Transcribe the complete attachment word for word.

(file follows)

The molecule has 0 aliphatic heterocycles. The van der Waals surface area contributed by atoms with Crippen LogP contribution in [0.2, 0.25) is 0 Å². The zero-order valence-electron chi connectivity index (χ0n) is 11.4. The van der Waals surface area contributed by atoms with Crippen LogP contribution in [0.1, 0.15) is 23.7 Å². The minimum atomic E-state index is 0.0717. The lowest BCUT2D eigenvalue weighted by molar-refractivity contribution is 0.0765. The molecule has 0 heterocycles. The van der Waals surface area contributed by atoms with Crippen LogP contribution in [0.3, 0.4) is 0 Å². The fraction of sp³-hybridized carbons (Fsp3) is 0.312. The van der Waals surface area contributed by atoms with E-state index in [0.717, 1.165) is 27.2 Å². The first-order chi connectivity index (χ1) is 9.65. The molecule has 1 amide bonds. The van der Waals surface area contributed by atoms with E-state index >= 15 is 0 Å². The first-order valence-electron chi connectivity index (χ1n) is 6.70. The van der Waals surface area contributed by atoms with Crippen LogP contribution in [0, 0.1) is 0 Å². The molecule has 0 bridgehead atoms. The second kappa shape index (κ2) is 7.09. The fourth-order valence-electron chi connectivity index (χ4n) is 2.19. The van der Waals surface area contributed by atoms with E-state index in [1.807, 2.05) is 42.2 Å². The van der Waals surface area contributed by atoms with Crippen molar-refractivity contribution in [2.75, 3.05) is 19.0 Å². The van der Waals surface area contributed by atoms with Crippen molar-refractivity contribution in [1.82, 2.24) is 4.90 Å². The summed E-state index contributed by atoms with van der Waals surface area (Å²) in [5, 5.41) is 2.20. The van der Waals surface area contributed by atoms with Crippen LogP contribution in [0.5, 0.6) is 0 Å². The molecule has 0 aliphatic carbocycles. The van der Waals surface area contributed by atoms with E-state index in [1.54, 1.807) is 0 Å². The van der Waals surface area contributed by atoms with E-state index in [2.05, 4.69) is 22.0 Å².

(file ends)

The molecule has 0 aliphatic heterocycles. The van der Waals surface area contributed by atoms with Crippen LogP contribution in [0.2, 0.25) is 0 Å². The zero-order valence-electron chi connectivity index (χ0n) is 11.4. The van der Waals surface area contributed by atoms with Crippen LogP contribution in [0.1, 0.15) is 23.7 Å². The minimum atomic E-state index is 0.0717. The lowest BCUT2D eigenvalue weighted by molar-refractivity contribution is 0.0765. The molecule has 0 heterocycles. The van der Waals surface area contributed by atoms with Crippen LogP contribution in [0.3, 0.4) is 0 Å². The fraction of sp³-hybridized carbons (Fsp3) is 0.312. The van der Waals surface area contributed by atoms with E-state index in [0.717, 1.165) is 27.2 Å². The first-order chi connectivity index (χ1) is 9.65. The molecule has 1 amide bonds. The van der Waals surface area contributed by atoms with E-state index >= 15 is 0 Å². The first-order valence-electron chi connectivity index (χ1n) is 6.70. The van der Waals surface area contributed by atoms with Crippen LogP contribution in [0, 0.1) is 0 Å². The molecule has 0 bridgehead atoms. The second kappa shape index (κ2) is 7.09. The fourth-order valence-electron chi connectivity index (χ4n) is 2.19. The van der Waals surface area contributed by atoms with E-state index in [1.807, 2.05) is 42.2 Å². The van der Waals surface area contributed by atoms with Crippen molar-refractivity contribution in [2.75, 3.05) is 19.0 Å². The van der Waals surface area contributed by atoms with Crippen molar-refractivity contribution in [1.82, 2.24) is 4.90 Å². The summed E-state index contributed by atoms with van der Waals surface area (Å²) in [5, 5.41) is 2.20. The van der Waals surface area contributed by atoms with Crippen LogP contribution in [0.5, 0.6) is 0 Å². The molecule has 0 aliphatic carbocycles. The van der Waals surface area contributed by atoms with E-state index in [1.54, 1.807) is 0 Å². The van der Waals surface area contributed by atoms with E-state index in [2.05, 4.69) is 22.0 Å².